From Birds of A Lesser Paradise: Stories by Megan Mayhew Bergman – Scribner – March 2012

“At first, it is so quiet my teeth hurt.” This line falls somewhere in the middle of this first story, and comes while our motherly narrator is standing in her childhood home, after she’s broken in. She wants to show her son around, as they are on a trip to find a bird that was once a pet of our narrator’s mother, as the bird sounds just like her.

This collection grabbed me right from the start when the mother doing the talking tells us that her son Ike is a forty-three-pound drama queen, who knows many of the words to Andrew Lloyd Webber’s oeuvre. It is of great interest what happens to these two, and what happened to the now deceased mother. We toggle back and forth between the moments when the put upon daughter remembers her mother, and how she screwed it all up. When does a daughter become a friend of her mother? And when does a mother say, “You’re my daughter. Grow up. I can’t take care of you anymore.” And “You don’t have to help me.” These questions drift in the riptide of this story.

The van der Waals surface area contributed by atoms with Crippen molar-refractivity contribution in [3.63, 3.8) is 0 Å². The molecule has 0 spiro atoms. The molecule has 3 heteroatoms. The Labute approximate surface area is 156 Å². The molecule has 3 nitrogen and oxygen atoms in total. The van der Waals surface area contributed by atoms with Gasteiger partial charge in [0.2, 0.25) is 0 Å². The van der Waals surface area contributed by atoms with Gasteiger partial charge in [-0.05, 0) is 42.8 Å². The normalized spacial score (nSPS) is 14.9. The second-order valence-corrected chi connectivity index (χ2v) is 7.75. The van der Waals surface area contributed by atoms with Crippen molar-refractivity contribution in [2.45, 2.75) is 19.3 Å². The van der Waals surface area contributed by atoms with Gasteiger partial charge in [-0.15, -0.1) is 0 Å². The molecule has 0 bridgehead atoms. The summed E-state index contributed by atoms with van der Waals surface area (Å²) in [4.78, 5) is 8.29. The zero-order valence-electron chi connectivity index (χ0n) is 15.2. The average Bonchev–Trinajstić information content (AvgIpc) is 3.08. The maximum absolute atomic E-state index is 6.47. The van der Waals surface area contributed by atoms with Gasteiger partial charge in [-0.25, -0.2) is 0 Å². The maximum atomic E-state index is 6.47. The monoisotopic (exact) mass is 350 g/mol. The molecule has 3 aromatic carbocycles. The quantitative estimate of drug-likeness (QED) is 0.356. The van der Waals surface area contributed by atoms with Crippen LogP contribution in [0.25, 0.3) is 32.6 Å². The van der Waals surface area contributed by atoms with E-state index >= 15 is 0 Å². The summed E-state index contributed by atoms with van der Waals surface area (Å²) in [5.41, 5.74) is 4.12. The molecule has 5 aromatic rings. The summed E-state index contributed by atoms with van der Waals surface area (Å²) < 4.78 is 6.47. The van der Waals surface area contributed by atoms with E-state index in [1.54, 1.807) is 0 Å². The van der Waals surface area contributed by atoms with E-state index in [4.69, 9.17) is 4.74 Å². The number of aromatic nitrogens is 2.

Once we find out that our narrator doesn’t know Ike’s father, that her relationship with this man was a series of one night stands, I thought things would go sideways. As if, in a moment, this woman and child could disappear, no proof of existence, and that we are somehow hearing the final trip of these two before they fall off the grid.

I love the details Ms. Bergman uses when describing the entrance to the zoo they are walking through so they can visit the bird in question. Love doesn’t cover my feelings, accurately. This is a stop what you’re doing story, ask your S&S rep, get a copy, read it now.